“When we do an intake for our patients, we go through a list of potential symptoms, as well as functional limitations and possible medical issues,” said Whiteson. “We can then guide people to the right specialists.”
One challenge, for many, may be timing. “Unfortunately, for a lot of the clinics in the city, there is a several months waitlist,” said Purpura, as the demand for care is outpacing its availability.
Some long COVID clinics, like NYC Health and Hospitals’ three COVID-19 Centers of Excellence, can act as a “one-stop shop” for patients, said Dr. Theodore Long, the executive director of NYC COVID-19 Test and Treat Corps. The centers offer long COVID, primary and specialty care under one roof. As of early January 2023, there is no waitlist to be seen at the city’s three Centers, according to a Health and Hospitals spokesperson.
Some post-COVID programs specialize in a particular service like physical therapy, or a particular population like pediatrics. THE CITY asked long COVID clinics across the five boroughs about insurance options, age groups served, contact information and more. To explore post-COVID care programs in the city, explore and click through the map above.
Call the City’s Long COVID Hotline
NYC Health and Hospitals offers AfterCare Resource Center, a public web page and phone line that connects New Yorkers with long COVID to resource navigators.
“The premise of it is that we look at things holistically. And when you talk to one of our navigators, it’s not just ‘How do we get you into a clinic?’ It’s ‘What do you need?’ We start with listening,” said Long.
Since AfterCare began in April 2021, resource navigators have made more than 395,000 outbound calls and texts to New Yorkers with a prior COVID infection, Health and Hospitals said, prioritizing outreach to residents in zip codes hit hardest by COVID-19.
Health and Hospitals partners with three community-based organizations — BronxWorks, Research Foundation at CUNY, and the Chinese American Planning Council — to staff the AfterCare phone line. In addition to helping New Yorkers find medical care, navigators can discuss options for social, financial and mental health support.
Know What to Expect
Standards of care for long COVID are evolving. Still, there are a few things you should look for in a clinician, experts say.
Dr. David Putrino, the director of rehabilitation at Mount Sinai, noted three red flags to look out for. Beware when clinicians:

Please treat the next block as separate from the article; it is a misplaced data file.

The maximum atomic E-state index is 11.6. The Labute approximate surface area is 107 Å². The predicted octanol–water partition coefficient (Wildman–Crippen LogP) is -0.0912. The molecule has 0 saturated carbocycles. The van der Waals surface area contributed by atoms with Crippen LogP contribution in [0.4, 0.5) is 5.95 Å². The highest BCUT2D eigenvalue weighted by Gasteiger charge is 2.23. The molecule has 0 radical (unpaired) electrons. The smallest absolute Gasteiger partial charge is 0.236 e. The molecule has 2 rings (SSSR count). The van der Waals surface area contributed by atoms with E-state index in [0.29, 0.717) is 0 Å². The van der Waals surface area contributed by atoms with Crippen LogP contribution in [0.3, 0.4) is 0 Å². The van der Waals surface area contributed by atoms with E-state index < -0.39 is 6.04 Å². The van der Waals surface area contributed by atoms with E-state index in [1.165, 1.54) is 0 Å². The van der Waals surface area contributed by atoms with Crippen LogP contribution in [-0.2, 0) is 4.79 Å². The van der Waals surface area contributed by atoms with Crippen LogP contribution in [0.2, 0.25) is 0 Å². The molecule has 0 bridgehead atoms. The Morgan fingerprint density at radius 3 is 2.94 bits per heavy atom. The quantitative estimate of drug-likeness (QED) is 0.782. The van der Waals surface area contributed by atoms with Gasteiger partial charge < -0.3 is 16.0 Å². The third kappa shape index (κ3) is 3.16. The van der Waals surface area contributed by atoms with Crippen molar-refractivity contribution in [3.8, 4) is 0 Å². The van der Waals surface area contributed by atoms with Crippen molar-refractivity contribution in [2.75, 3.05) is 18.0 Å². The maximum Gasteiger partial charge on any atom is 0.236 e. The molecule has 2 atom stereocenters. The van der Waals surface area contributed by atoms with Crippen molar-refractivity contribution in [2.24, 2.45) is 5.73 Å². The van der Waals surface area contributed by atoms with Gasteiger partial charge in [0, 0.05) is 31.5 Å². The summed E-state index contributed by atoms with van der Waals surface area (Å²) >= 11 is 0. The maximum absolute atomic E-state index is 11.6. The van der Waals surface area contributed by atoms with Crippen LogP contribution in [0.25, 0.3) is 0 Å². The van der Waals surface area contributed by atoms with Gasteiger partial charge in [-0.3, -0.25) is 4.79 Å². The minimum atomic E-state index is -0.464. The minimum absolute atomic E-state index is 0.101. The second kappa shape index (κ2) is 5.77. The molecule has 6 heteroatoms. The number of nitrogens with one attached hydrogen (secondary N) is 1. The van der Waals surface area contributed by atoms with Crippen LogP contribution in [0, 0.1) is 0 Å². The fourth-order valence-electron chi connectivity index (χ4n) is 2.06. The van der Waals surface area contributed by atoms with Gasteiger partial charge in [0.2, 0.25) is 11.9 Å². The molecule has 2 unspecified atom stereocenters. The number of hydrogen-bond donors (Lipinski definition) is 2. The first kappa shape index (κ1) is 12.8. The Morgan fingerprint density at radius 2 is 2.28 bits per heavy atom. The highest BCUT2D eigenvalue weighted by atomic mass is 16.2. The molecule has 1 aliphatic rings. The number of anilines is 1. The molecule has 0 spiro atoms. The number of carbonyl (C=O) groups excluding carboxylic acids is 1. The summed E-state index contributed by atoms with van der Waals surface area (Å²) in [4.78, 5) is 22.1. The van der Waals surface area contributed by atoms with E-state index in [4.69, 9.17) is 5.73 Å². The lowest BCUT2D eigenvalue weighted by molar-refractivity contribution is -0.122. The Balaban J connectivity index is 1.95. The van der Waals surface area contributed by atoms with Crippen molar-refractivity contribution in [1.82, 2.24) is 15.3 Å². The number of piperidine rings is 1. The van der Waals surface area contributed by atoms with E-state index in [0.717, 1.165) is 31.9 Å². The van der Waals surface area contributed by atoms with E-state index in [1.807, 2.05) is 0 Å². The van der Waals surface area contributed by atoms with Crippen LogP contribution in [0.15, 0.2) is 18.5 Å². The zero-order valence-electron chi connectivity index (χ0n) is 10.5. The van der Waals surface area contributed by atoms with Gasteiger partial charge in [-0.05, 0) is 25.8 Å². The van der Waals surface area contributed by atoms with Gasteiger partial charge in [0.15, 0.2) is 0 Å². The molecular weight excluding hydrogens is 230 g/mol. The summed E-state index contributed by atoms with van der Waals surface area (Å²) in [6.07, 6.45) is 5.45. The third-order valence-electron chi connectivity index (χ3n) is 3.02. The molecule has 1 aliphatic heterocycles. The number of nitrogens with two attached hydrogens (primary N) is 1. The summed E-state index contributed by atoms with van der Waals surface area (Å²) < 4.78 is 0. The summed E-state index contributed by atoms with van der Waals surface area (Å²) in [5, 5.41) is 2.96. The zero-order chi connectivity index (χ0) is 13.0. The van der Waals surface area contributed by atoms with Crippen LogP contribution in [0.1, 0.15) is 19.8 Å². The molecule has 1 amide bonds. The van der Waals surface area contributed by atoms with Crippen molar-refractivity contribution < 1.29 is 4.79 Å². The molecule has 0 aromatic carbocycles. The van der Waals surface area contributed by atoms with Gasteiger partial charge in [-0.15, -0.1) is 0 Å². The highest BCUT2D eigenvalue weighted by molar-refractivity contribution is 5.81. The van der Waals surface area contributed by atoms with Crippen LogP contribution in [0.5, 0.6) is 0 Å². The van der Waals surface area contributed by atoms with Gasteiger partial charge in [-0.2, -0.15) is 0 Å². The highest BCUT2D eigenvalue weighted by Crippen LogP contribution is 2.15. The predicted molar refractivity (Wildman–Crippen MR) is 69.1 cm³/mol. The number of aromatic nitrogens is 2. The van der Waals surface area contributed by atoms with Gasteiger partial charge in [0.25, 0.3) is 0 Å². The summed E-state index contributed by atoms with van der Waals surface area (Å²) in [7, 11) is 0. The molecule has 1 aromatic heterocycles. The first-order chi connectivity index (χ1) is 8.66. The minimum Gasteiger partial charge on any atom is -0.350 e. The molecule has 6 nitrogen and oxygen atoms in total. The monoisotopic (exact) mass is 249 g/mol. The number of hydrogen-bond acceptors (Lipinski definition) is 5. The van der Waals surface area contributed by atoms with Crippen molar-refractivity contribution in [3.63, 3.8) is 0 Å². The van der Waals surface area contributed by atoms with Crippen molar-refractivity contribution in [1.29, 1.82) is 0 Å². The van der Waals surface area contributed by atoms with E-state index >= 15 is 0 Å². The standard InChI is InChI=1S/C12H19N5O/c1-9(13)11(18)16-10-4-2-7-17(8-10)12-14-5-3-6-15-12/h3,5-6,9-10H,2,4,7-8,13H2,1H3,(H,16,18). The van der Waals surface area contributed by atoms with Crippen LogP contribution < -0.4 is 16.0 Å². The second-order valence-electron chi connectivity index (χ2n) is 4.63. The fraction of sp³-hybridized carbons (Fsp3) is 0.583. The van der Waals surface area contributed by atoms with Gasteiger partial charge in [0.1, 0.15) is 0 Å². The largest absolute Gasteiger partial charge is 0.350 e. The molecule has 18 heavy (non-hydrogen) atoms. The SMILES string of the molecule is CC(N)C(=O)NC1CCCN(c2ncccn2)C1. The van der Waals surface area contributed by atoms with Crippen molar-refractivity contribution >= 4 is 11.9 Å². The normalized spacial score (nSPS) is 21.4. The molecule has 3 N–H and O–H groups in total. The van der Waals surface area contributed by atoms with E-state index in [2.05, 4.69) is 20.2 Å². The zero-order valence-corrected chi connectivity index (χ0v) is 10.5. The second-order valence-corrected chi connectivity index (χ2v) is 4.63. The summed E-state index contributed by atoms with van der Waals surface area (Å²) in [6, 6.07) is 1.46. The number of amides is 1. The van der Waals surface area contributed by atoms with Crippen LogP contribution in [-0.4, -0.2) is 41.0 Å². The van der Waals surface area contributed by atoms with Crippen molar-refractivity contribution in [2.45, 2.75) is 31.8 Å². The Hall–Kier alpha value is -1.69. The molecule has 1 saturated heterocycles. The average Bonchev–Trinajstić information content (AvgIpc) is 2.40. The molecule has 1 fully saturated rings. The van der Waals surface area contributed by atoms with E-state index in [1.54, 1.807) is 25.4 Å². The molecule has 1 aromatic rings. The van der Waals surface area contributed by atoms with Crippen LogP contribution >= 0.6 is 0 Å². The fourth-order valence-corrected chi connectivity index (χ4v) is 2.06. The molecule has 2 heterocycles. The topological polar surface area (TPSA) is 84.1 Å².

In all three cases, “it indicates that your physician is not being science-based in their approach to providing care,” said Putrino. “Anyone who is attempting to psychologize your symptoms, saying, ‘You’re depressed. You have trauma. You have anxiety,’ without digging into your symptoms, that is a big red flag.”
While mental health support can be helpful for people with any chronic condition, including long COVID, the danger here is when patients’ health concerns are minimized or dismissed. Almost three years into the pandemic, it’s now well-documented that COVID can cause long-lasting dysfunction across multiple body systems.
Likewise, “the framing of long COVID as, ‘You had a virus. You’re a little bit worn down. You just need to push through and exercise your way out of it,’ is highly damaging,” said Putrino.
Not all fatigue comes from deconditioning, and assuming so can be harmful. For some people, physical, mental and emotional exertion may cause worsening symptoms, or what’s known as post-exertional malaise (PEM). The recommended approach to PEM is not exercise, but activity management or pacing, according to the CDC.
When clinicians do the following, it’s usually a sign of supportive medical care. Expect your clinician to:
“If testing comes back normal, then what I expect to see from a good clinician is to come up with more tests to be looking for abnormal physiology,” said Putrino. “All of your standard labs coming back normal is the beginning of an investigation, not the end.”
“You can ask that person about specific tests you might want done, possible diagnoses you want to rule out, and research that you want to discuss,” said Robles.
Prepare for Your Appointment
Ahead of your appointment, there are a few things you can do to prepare.
Document Your Symptoms
Documenting symptoms is a common practice among people with chronic health conditions, and a key habit to manage your symptoms and communicate about them with your doctors.
Congdon recommended keeping a diary of symptoms, as well as notes on what seems to make them worse or better.
Compile Your Medical History
“Definitely bring a list of your medicines, vitamins, anything you’re taking on a regular basis to any of those doctor’s appointments,” said Congdon.
This guide from AfterCare might help. It includes a health history worksheet and a fill-in-the-blank script to start a conversation with a medical provider. The CDC also offers tips for people with long COVID. There’s a series of printable PDFs with tips for before, during and after your visit, plus a checklist that compiles these recommendations into an actionable list.
Learn About Long COVID
Learning about long COVID can help you understand what’s going on in your body and navigate your symptoms — both in day-to-day life and at the doctor’s office.
Self-management is “so foundational to all management of chronic disease,” said Dr. Amanda Johnson, director of AfterCare, adding that it’s something most patients are already doing. Making behavioral changes or taking medication are just two examples.
For some New Yorkers with long COVID, learning about associated conditions can be useful. If you’re experiencing debilitating fatigue and worsening of symptoms after exertion, or dizziness and racing heart rate when sitting or standing, here are two conditions to know about:
Learning about long COVID may also prove useful at the doctor’s office. “The more that you can educate yourself on the condition and educate yourself on the common underlying causes of the symptoms you’re experiencing, the more you can work with your medical team,” said Putrino.
“I think that we have a lot of work to do as a provider community to educate ourselves about what is known about long COVID,” said Johnson.